Matt Quinn wrote:Didn't know about the effect of the sensor size. Many thanks Chuck. I guess my Leica would not have worked well then. Matt
Your Leica would have worked fine but to get that degree of depth-of-field you'd have had to stop down considerably. It's really not the senor size, it's the focal length. The smaller the sensor the shorter the "normal" focal length, which is usually approximately equal to the diagonal of the sensor. A so-called "full-frame" sensor is essentially the same size as a 35mm negative, 24 x 36mm, with a diagonal of ~50mm. That's why the "normal" focal length on a full frame is usually about 50mm, in a range of, oh, 40 to 60mm. Shorter focal lengths have greater apparent depth of field, and without going all techie, "depth of field" is defined as the area of apparent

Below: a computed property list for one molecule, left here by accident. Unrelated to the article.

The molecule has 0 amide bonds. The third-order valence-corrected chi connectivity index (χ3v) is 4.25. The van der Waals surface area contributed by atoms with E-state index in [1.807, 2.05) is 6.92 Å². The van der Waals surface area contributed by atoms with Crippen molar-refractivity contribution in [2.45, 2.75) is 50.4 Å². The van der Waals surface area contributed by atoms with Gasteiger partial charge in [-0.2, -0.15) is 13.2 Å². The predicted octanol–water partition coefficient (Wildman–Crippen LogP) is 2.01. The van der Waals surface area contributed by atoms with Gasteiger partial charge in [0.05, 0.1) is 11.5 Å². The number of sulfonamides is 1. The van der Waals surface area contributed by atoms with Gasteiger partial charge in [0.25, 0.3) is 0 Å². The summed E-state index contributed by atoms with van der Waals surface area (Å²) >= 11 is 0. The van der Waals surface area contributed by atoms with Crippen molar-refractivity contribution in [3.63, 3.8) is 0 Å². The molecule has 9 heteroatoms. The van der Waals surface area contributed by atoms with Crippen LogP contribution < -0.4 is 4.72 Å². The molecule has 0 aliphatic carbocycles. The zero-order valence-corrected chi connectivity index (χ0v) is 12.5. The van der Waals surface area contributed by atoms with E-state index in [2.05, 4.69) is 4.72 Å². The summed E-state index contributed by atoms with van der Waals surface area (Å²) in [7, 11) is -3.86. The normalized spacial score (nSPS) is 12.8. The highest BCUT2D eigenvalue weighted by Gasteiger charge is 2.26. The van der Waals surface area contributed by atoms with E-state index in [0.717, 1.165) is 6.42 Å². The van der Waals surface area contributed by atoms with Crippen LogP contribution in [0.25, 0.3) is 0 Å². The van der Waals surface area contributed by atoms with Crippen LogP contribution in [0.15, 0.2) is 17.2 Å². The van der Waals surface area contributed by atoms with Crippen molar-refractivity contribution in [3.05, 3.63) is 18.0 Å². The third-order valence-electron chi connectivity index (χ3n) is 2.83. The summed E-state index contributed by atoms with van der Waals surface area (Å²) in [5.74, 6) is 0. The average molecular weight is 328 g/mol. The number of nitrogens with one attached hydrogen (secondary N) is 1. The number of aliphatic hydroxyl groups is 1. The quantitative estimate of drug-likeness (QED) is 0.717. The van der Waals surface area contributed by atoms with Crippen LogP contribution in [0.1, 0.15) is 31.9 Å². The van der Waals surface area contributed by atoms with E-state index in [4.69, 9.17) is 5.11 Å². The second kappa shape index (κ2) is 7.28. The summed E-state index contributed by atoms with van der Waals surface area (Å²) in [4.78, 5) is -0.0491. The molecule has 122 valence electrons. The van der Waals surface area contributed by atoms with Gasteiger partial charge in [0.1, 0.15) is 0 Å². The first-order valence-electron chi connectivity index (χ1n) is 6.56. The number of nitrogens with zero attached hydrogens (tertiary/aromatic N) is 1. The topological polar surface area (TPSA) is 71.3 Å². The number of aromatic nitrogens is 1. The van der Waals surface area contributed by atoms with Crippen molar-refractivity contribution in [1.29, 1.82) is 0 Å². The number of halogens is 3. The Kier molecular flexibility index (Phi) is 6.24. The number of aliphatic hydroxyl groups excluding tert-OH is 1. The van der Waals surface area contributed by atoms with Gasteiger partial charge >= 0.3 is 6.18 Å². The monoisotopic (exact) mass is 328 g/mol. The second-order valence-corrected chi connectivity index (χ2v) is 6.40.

sharpness in front of and behind the actual plane of sharpest focus. Technically it's an illusion. It's affected by focal length, aperture, and distance, but very generally the smaller the sensor the shorter the focal lengths and the greater the apparent DOF. That's why the downside of all that astonishing DOF is that it's so hard to get anything like bokeh with a cell phone. I started and stayed with small sensor compacts, and control of DOF is difficult with them, but not as tough as a cell phone. My primary now is a 1" sensor Sony, and it's easier to get decent bokeh with it, but still harder than a larger sensor.